From Intern to Coordinator
A few weeks ago, the unthinkable happened: A just-turned-23 year-old journalism graduate got hired into a full-time job. I know: it’s madness.
When you’re fresh out of your undergrad program, everyone tells you that your world is going to feel like a blank canvas. An oyster. What they forget to mention is that most jobs need a minimum of five years’ experience, several degrees, and a superpower that eradicates all need to sleep. So, more accurately, a big, jobless oyster, inundated with cover letters.
Coming into an agency as someone who didn’t get an education in public relations, I was prepared for the worst. TV shows, dramatized articles, and an extreme case of broken telephone left me with this misconception that PR was filled with sharp-elbowed, self-encompassed people, which turned out to be the farthest thing from the truth. Since beginning at Veritas, my image of what PR is as a whole has been drastically altered—no word of a lie. It’s much more inclusive than I initially thought, and it stretches beyond traditional job descriptions. Whether you’re monitoring, developing campaigns, managing events or tracking down a monkey (yes, that happened), it’s all covered.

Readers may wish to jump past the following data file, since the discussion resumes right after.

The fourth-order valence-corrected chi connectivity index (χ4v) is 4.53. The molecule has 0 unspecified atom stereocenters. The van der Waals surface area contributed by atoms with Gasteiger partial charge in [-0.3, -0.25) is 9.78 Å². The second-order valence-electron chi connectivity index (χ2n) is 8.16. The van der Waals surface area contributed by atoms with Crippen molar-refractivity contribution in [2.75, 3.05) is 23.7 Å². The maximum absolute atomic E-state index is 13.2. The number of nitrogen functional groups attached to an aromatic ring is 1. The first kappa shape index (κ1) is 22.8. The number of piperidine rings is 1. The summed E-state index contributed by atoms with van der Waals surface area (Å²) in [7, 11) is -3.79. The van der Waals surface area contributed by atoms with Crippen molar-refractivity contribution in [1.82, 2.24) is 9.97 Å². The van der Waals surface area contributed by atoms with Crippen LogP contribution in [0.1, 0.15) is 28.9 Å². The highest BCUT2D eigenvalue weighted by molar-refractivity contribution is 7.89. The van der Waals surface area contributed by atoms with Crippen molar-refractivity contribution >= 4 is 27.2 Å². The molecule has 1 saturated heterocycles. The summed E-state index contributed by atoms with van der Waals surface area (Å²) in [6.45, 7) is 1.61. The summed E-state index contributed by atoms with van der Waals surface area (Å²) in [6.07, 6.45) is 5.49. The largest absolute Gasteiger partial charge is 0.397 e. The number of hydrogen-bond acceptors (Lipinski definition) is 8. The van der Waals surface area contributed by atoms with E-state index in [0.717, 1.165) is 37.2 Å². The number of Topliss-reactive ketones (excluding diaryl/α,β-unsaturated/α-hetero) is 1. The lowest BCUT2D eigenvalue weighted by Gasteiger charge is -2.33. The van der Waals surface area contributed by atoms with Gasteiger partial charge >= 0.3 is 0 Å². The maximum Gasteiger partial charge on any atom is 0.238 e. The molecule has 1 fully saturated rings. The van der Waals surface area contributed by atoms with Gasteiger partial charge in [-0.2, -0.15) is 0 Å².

When I first came in for my interview at Veritas, I remember sitting in a room with about 14 people, most of whom were being interviewed for the same position as me. It should have been intimidating. It should have felt more stressful. Instead, it felt natural, in a weird kind of way. The team didn’t talk down or act above us—they just talked. They made it explicitly clear that there wasn’t room for hostility, and while you’d expect companies to boost their image in that kind of environment, they really meant it.
Not that there haven’t been frustrations along the way. Have I cried late at night when my computer froze and didn’t save my work? Sure. More than once? Very possible.
The biggest change for me coming into an agency was seeing how quickly your work can come to life. Between ideas for Tweets, wording in a presentation, or suggested items to include in media packages, it all becomes realized and is valued. I expected to be ignored and told to get coffee (thank you, Netflix, for my jaded views), but along with the five other interns who got brought on as Account Coordinators, I think they would agree when I say there is an undeniable feeling of excitement and relief when you officially join the team.
Hearing my story, I’m hoping that the next phase of new grads or interns looking into PR as a career path takes my experiences into consideration. PR should be accepted for the multi-faceted field it is: a digitally and emotionally connected, never-ending learning curve.
Veronica Sheppard is an Account Coordinator at Veritas Communications. Reach out to her at firstname.lastname@example.org.